This article deals with the question of how much you should bet on a certain trade. It starts with some theoretical thinking, presents the “Kelly criterion,” and some application in real trading.
Let’s say you know, with absolute certainty, that your next trade will make zero profit, then how much would you bet? If you’re a rational person, you bet nothing. Now let’s assume you know, with absolute certainty, that a trade will be a huge winner. How much would you bet now? Right, everything you have. You would also apply leverage to maximize profits. As the two extreme examples show, there is a clear link between how much a rational trader should bet on a given certain outcome.
In a world of uncertainty, you would still be willing to risk more on a trade with a higher expected outcome in comparison to an inferior trade setup. However, the higher the uncertainty, the lower your bet size is, generally speaking.
The “Kelly criterion” is a formula with the aim to maximize the long-run geometrical return of a strategy, or, simply put, a way to make as much money as possible. For example, if your trading strategy has a win rate of 55%, and the payoff structure is symmetrical (win = 1 USD, lose = 1 USD), the calculation of the optimal bet size (in % of your capital) is: (0.55/1)-(1-0.55)/1 = 10 %
Two problems arise in the above mentioned formula. First, the parameters of your strategy are uncertain (even observed parameters may change). Second, the suggested bet size is maximizing the long-run geometrical return, but it is extremely aggressive. Only a few would be able to hold during drawdowns without changing or entirely abandoning their strategy. Most would rather have a proper balance between return, risk, and manageable drawdowns.
I did the simulations of the above mentioned example. 55% win-rate, symmetrical payoff, and, therefore, 10% risk on a certain trade, by making one trade a day for the next 10 years, with a 100.000 USD capital, and 1000 different runs.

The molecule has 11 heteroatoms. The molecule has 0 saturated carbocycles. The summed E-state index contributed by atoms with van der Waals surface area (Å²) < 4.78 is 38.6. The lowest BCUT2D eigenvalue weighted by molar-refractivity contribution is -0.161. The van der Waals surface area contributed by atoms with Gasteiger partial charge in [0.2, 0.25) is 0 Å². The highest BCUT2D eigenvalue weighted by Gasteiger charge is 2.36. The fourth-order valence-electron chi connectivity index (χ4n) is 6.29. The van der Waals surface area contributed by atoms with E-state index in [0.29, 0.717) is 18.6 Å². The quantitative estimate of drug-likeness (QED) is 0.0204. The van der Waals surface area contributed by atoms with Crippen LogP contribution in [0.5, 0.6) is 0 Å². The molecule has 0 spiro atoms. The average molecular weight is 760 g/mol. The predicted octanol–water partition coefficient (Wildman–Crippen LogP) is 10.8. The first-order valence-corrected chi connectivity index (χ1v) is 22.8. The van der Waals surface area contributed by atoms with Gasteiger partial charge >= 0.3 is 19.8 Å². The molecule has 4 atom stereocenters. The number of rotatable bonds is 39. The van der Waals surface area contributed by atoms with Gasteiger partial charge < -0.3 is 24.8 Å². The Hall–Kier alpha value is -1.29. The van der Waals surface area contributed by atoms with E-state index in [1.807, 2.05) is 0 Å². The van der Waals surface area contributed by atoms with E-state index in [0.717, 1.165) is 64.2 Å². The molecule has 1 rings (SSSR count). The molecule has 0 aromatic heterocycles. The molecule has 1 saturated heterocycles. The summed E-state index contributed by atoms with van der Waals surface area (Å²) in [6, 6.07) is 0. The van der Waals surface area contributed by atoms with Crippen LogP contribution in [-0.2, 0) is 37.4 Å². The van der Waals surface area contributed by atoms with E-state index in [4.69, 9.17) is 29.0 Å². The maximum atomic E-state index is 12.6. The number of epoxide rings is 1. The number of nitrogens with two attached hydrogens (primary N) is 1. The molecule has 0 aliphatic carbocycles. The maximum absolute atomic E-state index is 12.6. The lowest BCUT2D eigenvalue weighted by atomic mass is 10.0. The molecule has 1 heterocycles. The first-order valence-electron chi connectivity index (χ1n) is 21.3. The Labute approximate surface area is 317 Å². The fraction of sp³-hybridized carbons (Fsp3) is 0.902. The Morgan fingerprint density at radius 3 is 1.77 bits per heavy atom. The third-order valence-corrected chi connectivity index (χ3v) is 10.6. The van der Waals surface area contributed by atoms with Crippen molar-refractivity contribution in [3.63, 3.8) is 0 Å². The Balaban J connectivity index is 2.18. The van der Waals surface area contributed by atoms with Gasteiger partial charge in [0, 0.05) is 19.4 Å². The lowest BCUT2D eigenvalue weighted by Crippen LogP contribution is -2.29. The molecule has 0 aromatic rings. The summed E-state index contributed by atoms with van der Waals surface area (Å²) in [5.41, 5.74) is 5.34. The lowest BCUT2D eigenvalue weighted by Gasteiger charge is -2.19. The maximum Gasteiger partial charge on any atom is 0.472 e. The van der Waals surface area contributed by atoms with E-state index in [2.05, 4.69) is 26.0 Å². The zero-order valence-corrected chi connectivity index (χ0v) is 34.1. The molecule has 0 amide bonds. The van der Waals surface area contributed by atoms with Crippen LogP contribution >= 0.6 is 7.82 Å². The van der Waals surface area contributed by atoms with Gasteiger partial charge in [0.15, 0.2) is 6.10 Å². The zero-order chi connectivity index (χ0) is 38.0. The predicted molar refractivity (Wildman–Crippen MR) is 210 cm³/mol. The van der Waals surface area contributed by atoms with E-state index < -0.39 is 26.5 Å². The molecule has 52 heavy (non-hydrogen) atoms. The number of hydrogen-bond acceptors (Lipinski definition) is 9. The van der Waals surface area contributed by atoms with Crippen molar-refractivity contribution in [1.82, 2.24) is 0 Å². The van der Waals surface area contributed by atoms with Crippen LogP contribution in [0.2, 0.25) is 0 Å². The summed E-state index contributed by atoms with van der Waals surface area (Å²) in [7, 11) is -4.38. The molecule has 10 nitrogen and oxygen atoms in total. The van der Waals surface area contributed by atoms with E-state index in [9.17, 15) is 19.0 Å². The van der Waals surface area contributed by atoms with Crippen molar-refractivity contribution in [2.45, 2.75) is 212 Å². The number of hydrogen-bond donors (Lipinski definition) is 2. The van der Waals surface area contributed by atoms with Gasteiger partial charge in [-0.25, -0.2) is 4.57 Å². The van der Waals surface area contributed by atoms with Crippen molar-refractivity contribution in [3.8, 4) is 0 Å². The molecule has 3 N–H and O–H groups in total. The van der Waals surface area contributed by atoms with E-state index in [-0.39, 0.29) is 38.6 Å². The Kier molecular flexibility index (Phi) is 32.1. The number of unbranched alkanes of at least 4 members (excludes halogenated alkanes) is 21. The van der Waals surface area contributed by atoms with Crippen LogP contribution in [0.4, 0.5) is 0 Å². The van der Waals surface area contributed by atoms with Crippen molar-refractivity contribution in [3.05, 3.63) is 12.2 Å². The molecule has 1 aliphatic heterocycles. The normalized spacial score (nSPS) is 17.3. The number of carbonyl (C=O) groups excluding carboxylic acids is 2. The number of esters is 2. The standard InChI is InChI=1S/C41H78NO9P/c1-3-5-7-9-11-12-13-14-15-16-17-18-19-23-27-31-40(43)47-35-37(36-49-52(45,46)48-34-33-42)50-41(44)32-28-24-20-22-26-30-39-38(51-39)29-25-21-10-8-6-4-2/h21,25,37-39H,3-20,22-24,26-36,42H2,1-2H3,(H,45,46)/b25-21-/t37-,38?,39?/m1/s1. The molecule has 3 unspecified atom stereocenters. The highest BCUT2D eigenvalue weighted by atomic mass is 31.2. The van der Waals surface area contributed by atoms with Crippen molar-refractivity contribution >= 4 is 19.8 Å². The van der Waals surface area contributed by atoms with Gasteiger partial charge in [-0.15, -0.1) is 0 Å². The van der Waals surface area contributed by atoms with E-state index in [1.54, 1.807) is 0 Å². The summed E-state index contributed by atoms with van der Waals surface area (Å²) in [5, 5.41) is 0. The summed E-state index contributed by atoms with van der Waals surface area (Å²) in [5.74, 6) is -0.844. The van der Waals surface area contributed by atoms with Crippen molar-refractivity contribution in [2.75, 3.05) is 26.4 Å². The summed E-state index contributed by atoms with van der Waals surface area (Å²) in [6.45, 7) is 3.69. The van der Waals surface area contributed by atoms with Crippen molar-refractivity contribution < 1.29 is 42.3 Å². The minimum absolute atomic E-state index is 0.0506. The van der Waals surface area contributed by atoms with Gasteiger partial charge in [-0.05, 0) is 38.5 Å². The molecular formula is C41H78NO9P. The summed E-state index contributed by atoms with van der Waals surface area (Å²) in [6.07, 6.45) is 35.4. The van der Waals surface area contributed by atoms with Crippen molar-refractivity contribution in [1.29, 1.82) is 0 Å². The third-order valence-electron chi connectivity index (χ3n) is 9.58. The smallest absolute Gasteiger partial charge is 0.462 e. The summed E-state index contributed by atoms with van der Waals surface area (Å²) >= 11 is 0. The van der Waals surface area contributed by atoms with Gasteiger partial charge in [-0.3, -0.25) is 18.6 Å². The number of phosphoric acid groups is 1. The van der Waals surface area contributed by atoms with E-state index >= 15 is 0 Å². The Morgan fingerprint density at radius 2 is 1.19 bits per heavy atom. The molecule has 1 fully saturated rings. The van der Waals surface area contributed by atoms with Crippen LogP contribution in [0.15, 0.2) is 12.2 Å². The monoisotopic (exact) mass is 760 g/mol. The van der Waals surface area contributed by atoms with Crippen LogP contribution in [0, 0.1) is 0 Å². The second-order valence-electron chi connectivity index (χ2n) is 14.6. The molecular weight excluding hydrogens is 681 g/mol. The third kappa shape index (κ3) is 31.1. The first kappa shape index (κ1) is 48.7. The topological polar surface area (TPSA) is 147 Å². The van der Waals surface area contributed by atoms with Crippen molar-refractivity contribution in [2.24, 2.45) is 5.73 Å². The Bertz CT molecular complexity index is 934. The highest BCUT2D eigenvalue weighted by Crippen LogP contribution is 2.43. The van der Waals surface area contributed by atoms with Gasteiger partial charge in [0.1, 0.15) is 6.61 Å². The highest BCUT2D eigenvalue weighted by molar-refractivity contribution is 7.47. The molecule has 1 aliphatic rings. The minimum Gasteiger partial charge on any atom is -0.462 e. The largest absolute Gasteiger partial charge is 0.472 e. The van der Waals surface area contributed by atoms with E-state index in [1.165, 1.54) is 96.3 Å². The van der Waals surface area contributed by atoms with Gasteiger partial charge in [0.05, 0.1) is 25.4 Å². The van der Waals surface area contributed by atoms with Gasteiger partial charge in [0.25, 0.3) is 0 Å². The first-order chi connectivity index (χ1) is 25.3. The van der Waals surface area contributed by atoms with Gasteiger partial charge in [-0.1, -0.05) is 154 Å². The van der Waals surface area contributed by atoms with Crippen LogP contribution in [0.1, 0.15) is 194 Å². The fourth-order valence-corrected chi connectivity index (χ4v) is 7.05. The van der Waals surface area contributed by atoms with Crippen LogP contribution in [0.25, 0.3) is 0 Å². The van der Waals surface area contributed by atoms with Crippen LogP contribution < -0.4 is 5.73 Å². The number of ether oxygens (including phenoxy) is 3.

The median yearly return of the different runs is 280% and 99% of the different runs have made money after 10 years.
In the chart above I’ve shown you the impact of the “Kelly size” on some key performance figures (1000 runs each).
No surprise is the maximization of the return at 1 Kelly. What is more interesting is the maximization of the Sharpe ratio at approximately 0.5 Kelly. Furthermore, there is no rational reason to bet more than 1 Kelly (because return and risk-adjusted return start falling).
- In general, more promising setups should have more risk than regular ones.
- The “Kelly criterion” is the optimal bet size to maximize the long-run geometrical return of a certain strategy.
- It doesn’t make any sense to bet more than the “Kelly criterion” suggests.
- For most traders, it would make sense to bet much less (because of uncertainty of parameters, emotions, higher risk-adjusted return, manageable drawdowns).
- A viable solution is to calculate the suggested “Kelly bet size” on your trade history, and then use 1/8 to 1/4 of the suggested size. For example, with a 55 % win-rate and symmetrical payoff, the risk range would be between 1.25-2.5 %.
✓ Former hedge fund portfolio manager/trader
✓ 15 years of experience in financial markets
✓ Master of Science (MSc) in Business and Economics from the University of Basel
✓ Developed quantitative tools for an asset management